Bluegrass Area Development District will resume oversight of aging and independent living service contracts for a 17-county region on July 1, under a settlement agreement with the state Cabinet for Health and Family Services.
As part of that agreement, Bluegrass will repay the state $187,461 for disallowed costs from 2011 to 2013. The costs include one-time bonuses paid to some employees. At the time those bonuses were paid, there were waiting lists for senior and aging services, state officials have said. The agreement says Bluegrass will repay roughly half of the $187,000 in cash. The remaining amount will be repaid through in-kind services, such as staff time.
The state yanked Bluegrass’s aging and independent living contracts last June. That move was prompted in part because the state Education and Workforce Cabinet terminated its workforce development contracts with Bluegrass because of concerns about the management and oversight of federal workforce dollars.
The state contracted directly with service providers for senior meal services, caregiver support, adult day care, home care and other services after the state terminated its contract with Bluegrass.
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After July 1, Bluegrass will oversee almost all the services it had previously overseen, with the exception of case management, according to the agreement, which states that Bluegrass will contract with another provider for those services.
Bluegrass has been the area agency on aging for the region that includes Fayette County for more than 40 years. The more than $6 million in aging and independent living contracts cover more than 5,500 people.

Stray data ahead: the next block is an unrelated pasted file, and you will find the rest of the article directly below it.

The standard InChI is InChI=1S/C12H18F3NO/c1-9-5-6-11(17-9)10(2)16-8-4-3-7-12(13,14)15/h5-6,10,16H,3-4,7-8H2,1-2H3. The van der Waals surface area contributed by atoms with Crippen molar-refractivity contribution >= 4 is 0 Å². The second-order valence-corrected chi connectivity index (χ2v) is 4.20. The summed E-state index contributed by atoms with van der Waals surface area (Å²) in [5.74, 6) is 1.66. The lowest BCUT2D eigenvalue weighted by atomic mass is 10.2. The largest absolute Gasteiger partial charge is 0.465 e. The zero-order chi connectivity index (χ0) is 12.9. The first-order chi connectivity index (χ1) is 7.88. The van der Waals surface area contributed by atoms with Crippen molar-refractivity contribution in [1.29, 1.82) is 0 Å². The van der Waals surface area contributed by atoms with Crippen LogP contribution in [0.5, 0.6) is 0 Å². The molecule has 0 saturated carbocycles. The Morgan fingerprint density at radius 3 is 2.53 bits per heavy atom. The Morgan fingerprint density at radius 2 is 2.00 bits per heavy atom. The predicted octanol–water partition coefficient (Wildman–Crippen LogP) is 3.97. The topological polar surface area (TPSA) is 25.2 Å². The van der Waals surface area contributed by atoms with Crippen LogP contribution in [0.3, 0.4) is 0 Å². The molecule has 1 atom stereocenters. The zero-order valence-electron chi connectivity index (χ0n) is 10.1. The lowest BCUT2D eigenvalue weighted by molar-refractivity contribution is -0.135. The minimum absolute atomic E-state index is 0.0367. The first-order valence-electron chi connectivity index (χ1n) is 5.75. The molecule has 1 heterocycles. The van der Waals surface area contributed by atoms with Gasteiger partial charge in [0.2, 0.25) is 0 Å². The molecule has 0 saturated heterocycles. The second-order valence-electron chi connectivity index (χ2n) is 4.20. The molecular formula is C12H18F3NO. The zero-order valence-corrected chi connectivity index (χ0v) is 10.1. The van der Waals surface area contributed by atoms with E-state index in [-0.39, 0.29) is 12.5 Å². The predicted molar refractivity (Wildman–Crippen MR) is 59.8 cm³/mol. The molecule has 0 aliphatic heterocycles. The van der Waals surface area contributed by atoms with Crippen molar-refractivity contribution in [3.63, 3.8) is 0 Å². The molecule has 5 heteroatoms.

Bluegrass will have to hire a state-approved monitor for one year and an independent accountant, the agreement said. Bluegrass also must get state approval for any overnight travel charged to state aging grants. It can’t use aging money to pay for meals or expenses for Bluegrass board meetings. The board also must receive training on its responsibilities within 60 days of the agreement.
Doug Hogan, a spokesman for the Cabinet for Health and Family Services, which oversees aging and independent living, said people who receive aging and independent living services should see no disruption in services come July 1.
Hogan said the settlement agreement allows for the continuation of services for seniors and more oversight of taxpayer dollars.
“This agreement, for the first time, places a Cabinet for Health and Family Services employee on site to monitor (Bluegrass) as well as a CPA to monitor expenditures and hold the ADD accountable to maximize service to seniors,” Hogan said. “By agreeing to these terms, we feel Bluegrass is committed to continued resolution of the issues related to the aging programs.”
Meanwhile, Bluegrass is appealing the state workforce cabinet’s decision to terminate its workforce development contracts. An administrative hearing on that appeal was scheduled for this week but was postponed.
Bluegrass officials did not respond to an email or phone request for comment.